In 1621, a brothel owner wrote a petition to the Japanese shogun Tokugawa Ieyasu. He made an argument that if a “red light district” was established in Edo (the city that later became Tokyo), it would be beneficial to everyone. The shogunate agreed, and not surprisingly, the owner of the brothel was appointed as the owner of the new recreation area.
Yoshiwara means “reed field” because it was basically built on a drained swamp and was completed in 1626. From the opening of the gate until the area was closed by the government in 1959, Yoshiwara was still the legendary pornographic version of Disney World (Disney World) suitable for rich and energetic adult gentlemen, not itchy. But for women working there, this is a prison they cannot escape.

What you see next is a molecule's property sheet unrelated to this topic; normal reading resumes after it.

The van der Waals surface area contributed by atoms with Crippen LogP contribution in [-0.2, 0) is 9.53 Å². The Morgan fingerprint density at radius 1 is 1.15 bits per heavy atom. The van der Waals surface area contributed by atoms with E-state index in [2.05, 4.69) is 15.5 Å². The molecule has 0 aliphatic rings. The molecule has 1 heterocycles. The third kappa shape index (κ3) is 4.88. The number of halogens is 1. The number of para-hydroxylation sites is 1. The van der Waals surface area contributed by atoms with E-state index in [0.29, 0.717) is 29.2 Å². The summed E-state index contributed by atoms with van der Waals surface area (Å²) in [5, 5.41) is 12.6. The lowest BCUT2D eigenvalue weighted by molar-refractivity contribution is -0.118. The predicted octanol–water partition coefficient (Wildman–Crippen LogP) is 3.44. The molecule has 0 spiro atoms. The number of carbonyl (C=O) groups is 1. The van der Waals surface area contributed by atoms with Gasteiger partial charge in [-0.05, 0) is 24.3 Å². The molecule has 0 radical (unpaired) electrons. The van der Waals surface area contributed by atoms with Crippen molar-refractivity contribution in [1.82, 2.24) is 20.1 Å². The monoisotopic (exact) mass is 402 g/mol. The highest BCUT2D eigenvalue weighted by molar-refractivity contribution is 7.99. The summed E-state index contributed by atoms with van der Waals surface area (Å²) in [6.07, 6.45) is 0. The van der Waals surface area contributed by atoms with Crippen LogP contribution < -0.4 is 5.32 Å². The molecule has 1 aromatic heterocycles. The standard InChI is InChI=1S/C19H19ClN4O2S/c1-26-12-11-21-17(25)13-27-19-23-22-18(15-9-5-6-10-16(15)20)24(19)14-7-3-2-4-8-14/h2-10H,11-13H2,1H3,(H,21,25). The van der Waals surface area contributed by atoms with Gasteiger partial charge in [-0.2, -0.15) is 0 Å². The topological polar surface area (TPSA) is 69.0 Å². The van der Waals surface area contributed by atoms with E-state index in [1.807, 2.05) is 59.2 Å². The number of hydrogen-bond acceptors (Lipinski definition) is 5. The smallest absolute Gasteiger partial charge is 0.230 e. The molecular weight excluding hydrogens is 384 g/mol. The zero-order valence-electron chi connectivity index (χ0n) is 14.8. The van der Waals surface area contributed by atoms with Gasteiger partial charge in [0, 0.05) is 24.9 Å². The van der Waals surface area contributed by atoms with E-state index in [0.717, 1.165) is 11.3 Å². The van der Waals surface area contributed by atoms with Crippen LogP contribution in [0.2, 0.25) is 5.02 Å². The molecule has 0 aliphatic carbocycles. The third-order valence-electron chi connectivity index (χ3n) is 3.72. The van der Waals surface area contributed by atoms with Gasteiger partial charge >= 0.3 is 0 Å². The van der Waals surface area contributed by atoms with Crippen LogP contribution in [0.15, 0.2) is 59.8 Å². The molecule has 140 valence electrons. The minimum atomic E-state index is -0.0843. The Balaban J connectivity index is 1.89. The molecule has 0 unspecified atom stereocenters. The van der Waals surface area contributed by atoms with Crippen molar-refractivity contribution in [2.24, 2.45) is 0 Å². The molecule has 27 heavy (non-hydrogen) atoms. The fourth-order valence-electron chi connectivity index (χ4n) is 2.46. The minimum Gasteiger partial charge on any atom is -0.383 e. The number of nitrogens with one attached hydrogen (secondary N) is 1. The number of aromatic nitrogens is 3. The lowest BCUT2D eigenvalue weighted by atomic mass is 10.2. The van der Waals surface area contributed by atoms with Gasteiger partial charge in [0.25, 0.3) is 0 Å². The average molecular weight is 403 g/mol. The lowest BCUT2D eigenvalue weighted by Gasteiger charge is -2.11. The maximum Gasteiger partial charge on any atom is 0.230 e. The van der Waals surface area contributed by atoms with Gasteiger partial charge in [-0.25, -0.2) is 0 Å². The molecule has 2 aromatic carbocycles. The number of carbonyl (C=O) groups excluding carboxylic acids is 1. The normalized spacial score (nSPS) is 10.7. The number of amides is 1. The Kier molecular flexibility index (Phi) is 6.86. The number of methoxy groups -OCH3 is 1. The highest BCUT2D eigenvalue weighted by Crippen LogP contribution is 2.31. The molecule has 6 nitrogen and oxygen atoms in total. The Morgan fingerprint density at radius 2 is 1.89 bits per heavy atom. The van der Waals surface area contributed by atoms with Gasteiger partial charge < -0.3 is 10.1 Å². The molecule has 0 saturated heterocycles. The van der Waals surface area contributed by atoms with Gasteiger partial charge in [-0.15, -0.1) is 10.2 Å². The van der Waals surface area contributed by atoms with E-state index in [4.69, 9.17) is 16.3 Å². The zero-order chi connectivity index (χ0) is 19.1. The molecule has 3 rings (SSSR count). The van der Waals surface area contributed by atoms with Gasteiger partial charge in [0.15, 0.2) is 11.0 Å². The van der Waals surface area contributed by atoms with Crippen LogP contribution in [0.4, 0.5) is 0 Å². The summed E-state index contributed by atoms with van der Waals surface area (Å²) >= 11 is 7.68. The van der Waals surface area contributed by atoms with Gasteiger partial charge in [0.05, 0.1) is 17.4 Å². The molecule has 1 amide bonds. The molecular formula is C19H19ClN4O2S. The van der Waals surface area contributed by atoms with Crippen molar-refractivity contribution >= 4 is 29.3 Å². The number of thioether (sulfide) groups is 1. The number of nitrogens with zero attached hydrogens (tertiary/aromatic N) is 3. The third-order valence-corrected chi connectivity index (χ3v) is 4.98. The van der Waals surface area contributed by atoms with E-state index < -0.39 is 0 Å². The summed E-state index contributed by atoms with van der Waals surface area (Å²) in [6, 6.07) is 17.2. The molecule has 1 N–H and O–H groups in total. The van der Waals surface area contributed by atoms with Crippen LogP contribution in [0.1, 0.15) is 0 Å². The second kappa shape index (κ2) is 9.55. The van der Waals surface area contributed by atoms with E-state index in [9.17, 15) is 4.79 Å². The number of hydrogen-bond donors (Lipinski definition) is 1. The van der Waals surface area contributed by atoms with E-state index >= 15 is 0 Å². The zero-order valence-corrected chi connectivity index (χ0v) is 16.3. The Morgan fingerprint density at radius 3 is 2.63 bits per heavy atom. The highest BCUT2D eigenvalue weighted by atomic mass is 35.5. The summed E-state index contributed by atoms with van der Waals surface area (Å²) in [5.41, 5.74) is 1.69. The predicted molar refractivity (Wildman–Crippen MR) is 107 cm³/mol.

Downright salty stuff can be found in the erotic novels, songs, and poetry of Japan. As might be expected from a culture that places emphasis on beauty, lovely metaphors abound for lady parts (the forty-eight folds), gentleman’s parts (pine mushroom), and various sexual acts (washing burdock in the sea, the moment of clouds and rain). A patron of Yoshiwara could hire an entertainer – like a male version of a geisha – to play music, sing bawdy songs, and tell humorous or dirty jokes and stories to get him in the mood while he waited for the courtesan to arrive. Or he could purchase an erotic novel to share with his mistress to titillate her.
Note: high class courtesans weren’t hired; they had to be wooed via gifts and romantic gestures. An uncreative gentleman might purchase beautifully written love letters to impress her.